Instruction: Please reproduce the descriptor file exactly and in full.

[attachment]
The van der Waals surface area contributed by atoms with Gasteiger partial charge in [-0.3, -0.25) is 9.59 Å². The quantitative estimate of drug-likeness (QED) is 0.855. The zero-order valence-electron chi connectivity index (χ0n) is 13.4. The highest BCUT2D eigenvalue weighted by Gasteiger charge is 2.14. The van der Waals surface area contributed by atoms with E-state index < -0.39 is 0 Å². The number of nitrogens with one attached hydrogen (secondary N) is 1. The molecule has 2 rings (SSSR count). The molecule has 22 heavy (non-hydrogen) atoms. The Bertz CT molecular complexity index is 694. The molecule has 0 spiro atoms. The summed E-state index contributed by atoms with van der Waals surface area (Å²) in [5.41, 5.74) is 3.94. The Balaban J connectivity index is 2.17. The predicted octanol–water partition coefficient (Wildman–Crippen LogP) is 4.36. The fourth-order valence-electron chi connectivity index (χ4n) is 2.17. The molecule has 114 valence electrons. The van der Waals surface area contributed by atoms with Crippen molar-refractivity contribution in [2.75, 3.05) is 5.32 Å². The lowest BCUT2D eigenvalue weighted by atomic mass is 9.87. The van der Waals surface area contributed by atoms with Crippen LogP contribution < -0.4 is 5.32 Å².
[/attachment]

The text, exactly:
The van der Waals surface area contributed by atoms with Gasteiger partial charge in [-0.3, -0.25) is 9.59 Å². The quantitative estimate of drug-likeness (QED) is 0.855. The zero-order valence-electron chi connectivity index (χ0n) is 13.4. The highest BCUT2D eigenvalue weighted by Gasteiger charge is 2.14. The van der Waals surface area contributed by atoms with E-state index < -0.39 is 0 Å². The number of nitrogens with one attached hydrogen (secondary N) is 1. The molecule has 2 rings (SSSR count). The molecule has 22 heavy (non-hydrogen) atoms. The Bertz CT molecular complexity index is 694. The molecule has 0 spiro atoms. The summed E-state index contributed by atoms with van der Waals surface area (Å²) in [5.41, 5.74) is 3.94. The Balaban J connectivity index is 2.17. The predicted octanol–water partition coefficient (Wildman–Crippen LogP) is 4.36. The fourth-order valence-electron chi connectivity index (χ4n) is 2.17. The molecule has 114 valence electrons. The van der Waals surface area contributed by atoms with Crippen molar-refractivity contribution in [2.75, 3.05) is 5.32 Å². The lowest BCUT2D eigenvalue weighted by atomic mass is 9.87. The van der Waals surface area contributed by atoms with Crippen LogP contribution < -0.4 is 5.32 Å².